The Miami Marlins know where they stand right now.
They’re 4-13 a little more than a 10th of the way through the season. The offense is ranked 28th Major League Baseball in runs scored (48) and 23rd in team batting average (.220). They’re 20th overall in team ERA (4.94).
Will there be changes coming to the roster at some point? Most likely.
But Marlins president of baseball operations Mike Hill made it clear that the Marlins plan to take a patient approach with their roster — both at the major league level and in the minors — as the season unfolds.
“We’re done making emotional decisions here,” Hill said Monday before the Marlins’ 7-2 loss to the Chicago Cubs, the team’s 11th loss in the last 13 games. “We’re going to make what we feel are the right decisions for our players. That’s first and foremost. It’s about what’s doing right for our players. “I think that’s a continuous evaluation. If we feel like an adjustment needs to be made with any portion of our roster, it’s something that’s not going to be made emotionally. It’s going to be well thought out and we’ll look at it from every way possible and do what we think is right.”
Translation: Don’t expect drastic changes unless they are absolutely warranted.
The Marlins are in the second year of a rebuild under the Derek Jeter/Bruce Sherman ownership group. They’re fielding a 25-man roster that includes 12 players in either their first or second season at the major-league level. Hill and the Marlins know there are going to be growing pains this year.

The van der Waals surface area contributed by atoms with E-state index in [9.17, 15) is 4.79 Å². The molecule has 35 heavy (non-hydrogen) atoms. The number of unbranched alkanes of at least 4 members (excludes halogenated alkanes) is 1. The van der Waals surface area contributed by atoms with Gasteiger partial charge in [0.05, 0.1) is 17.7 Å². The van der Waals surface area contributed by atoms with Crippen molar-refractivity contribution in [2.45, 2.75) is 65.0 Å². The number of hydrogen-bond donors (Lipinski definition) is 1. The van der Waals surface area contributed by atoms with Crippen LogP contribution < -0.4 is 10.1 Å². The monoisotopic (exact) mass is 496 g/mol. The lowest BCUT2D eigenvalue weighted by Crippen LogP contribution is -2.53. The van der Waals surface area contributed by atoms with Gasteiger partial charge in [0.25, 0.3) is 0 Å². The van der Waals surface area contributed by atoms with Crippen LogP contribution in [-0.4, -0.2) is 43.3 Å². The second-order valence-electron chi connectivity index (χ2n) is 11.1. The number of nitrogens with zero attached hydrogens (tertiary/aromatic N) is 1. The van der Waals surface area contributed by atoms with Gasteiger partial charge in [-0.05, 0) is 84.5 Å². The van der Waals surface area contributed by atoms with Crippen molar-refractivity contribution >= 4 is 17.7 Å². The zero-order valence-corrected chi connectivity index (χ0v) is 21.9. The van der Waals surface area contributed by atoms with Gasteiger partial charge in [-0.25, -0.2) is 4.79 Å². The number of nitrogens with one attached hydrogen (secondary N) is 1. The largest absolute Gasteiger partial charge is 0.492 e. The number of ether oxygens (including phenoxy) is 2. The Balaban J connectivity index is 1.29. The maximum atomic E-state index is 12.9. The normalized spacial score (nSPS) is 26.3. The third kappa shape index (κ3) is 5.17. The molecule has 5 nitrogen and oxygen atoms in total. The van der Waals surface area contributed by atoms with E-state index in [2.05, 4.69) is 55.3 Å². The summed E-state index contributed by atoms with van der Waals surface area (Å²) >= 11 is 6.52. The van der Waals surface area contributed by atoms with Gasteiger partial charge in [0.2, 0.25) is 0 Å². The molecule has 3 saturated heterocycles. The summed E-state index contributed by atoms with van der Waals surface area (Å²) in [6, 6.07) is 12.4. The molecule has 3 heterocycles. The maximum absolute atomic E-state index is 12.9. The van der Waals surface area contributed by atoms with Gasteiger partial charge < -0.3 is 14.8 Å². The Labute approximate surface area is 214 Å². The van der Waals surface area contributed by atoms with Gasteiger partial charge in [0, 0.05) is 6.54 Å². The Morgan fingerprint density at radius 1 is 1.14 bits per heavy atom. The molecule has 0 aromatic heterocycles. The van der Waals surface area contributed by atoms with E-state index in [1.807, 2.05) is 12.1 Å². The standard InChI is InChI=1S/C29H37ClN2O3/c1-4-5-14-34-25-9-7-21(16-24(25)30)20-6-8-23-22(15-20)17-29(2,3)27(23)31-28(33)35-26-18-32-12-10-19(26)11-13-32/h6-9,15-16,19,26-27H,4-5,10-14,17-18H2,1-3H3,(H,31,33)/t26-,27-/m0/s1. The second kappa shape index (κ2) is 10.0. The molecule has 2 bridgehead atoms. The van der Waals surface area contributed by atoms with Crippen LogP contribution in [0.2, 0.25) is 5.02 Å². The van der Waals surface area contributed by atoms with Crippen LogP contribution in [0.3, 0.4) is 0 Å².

Development is key. Winning baseball games, they hope, will come with it.
“I think we understand where we are and what we need to do to get better,” Hill said. “That’s our goal. Every day is to get better and win ball games, and we know that’s what we need to do. That’s the challenge that we all share on a daily basis.”
And that doesn’t just apply to the big-league team.
Hill noted some of the successes the Marlins have had in their revamped minor leagues so far this year, specifically on the pitching side.
The balance comes with making sure they’re not calling up prospects they view as the future of the team too early and risk putting them in a situation destined for failure.
“That’s the part of patience,” Hill said. “The three most important words, especially when you’re talking about minor-league development, is patience, patience, patience. You can’t lose sight of what the big picture is. ... You know there are going to be bumps in the road along the way, but you’re seeing that growth and that’s all you want to see when you’re talking about young players at whatever level it is.”
Meanwhile, Hill admitted the Marlins still have a ways to go with improving the depth of their position players at the minor-league level.
“We’re just looking for talent,” Hill said. “At the end, you hope it balances out, but we’ll always continue that surge and trying to expand the applicant pool as best as we can to identify and sign as much talent as we can.”